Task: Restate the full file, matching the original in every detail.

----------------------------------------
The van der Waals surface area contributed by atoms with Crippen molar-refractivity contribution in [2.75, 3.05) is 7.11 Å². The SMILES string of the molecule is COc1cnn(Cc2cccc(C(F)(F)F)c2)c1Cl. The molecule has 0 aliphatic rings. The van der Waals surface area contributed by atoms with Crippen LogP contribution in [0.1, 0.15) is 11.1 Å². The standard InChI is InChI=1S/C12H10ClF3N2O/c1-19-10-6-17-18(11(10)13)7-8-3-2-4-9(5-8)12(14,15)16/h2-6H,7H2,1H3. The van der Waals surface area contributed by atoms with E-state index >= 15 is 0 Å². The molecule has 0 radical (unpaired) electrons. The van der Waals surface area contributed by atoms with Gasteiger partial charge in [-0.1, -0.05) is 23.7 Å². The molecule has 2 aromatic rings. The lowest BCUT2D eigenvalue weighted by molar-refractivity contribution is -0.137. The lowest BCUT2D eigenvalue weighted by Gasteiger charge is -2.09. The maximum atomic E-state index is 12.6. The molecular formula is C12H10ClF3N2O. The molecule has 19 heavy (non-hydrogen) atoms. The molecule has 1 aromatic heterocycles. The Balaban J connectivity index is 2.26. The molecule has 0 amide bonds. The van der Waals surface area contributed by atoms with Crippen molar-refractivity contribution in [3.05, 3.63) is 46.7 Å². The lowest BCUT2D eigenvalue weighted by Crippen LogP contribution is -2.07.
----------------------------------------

The van der Waals surface area contributed by atoms with Crippen molar-refractivity contribution in [2.75, 3.05) is 7.11 Å². The SMILES string of the molecule is COc1cnn(Cc2cccc(C(F)(F)F)c2)c1Cl. The molecule has 0 aliphatic rings. The van der Waals surface area contributed by atoms with Crippen LogP contribution in [0.1, 0.15) is 11.1 Å². The standard InChI is InChI=1S/C12H10ClF3N2O/c1-19-10-6-17-18(11(10)13)7-8-3-2-4-9(5-8)12(14,15)16/h2-6H,7H2,1H3. The van der Waals surface area contributed by atoms with E-state index >= 15 is 0 Å². The molecule has 0 radical (unpaired) electrons. The van der Waals surface area contributed by atoms with Gasteiger partial charge in [-0.1, -0.05) is 23.7 Å². The molecule has 2 aromatic rings. The lowest BCUT2D eigenvalue weighted by molar-refractivity contribution is -0.137. The lowest BCUT2D eigenvalue weighted by Gasteiger charge is -2.09. The maximum atomic E-state index is 12.6. The molecular formula is C12H10ClF3N2O. The molecule has 19 heavy (non-hydrogen) atoms. The molecule has 1 aromatic heterocycles. The Balaban J connectivity index is 2.26. The molecule has 0 amide bonds. The van der Waals surface area contributed by atoms with Crippen molar-refractivity contribution in [3.05, 3.63) is 46.7 Å². The lowest BCUT2D eigenvalue weighted by Crippen LogP contribution is -2.07.